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Will.i.am backs pro-China study push

Grammy award-winning hip hop artist will.i.am will hold a concert in Beijing, December 17th, to build support for the US State Department’s 100,000 Strong initiative to promote study abroad in China.

Will.i.am and Hillary ClintonWill.i.am will perform in Beijing in December to encourage Americans to study China

600 times more Chinese study the English language than Americans study Mandarin

The Black Eyed Peas frontman will be joined by several other prominent Chinese and US artists including apl.de.ap, also of The Black Eyed Peas, and nine-time Grammy award winner John Legend. Martial arts star Jackie Chan, whose Charitable Foundation is supporting the event, may also make an appearance.

In July, Secretary of State Hillary Clinton appointed Will.i.am as goodwill ambassador for 100,000 Strong, which aims to raise and diversify the relatively low number of Americans studying in China to 100,000 over the next four years.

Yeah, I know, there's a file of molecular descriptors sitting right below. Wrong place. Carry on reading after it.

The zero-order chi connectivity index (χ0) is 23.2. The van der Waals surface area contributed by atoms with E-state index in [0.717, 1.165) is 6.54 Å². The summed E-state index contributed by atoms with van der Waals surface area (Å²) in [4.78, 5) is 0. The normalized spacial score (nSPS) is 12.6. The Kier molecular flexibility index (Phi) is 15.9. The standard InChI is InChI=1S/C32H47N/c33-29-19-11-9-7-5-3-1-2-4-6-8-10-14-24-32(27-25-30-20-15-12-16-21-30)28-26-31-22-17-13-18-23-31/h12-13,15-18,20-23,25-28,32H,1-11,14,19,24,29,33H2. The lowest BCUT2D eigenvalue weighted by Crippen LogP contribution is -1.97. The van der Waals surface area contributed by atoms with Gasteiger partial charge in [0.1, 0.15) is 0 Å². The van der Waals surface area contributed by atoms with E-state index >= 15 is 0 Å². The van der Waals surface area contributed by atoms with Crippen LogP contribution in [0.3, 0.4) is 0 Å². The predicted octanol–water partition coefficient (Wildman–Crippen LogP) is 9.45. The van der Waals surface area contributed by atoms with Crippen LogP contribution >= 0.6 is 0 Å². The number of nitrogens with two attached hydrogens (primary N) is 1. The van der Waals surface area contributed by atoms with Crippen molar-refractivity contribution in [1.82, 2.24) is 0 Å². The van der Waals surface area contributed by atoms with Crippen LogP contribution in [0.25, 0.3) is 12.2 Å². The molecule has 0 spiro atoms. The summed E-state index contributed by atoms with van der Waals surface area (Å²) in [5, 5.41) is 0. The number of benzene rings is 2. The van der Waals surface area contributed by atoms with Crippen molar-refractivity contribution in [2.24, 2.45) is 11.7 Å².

After meeting Clinton, Will.i.am said, “Kids from underserved communities rarely have the opportunity to study and travel abroad, and we want to change that. We must make sure that American students have the cultural awareness and skills necessary to succeed in a global economy.”

The initiative, which was launched in May 2010 and has so far raised $7million in donations, faces a considerable challenge to meet the 100,000 mark by 2014. According to the IIE, the number of US students studying in China rose from 13,674 to just 13,910 in 2010 – a climb of 1.7%.

On the State Department’s own website, the US government stresses the political importance behind the initiative, given that ten times more Chinese students go to the USA for educational programmes than Americans who study in China, and 600 times more Chinese study the English language than Americans study Mandarin. “This imbalance in knowledge can undermine strategic trust between the two countries.”

The Chinese government strongly supports the initiative and has already committed 10,000 “Bridge Scholarships” for American students to study in China.

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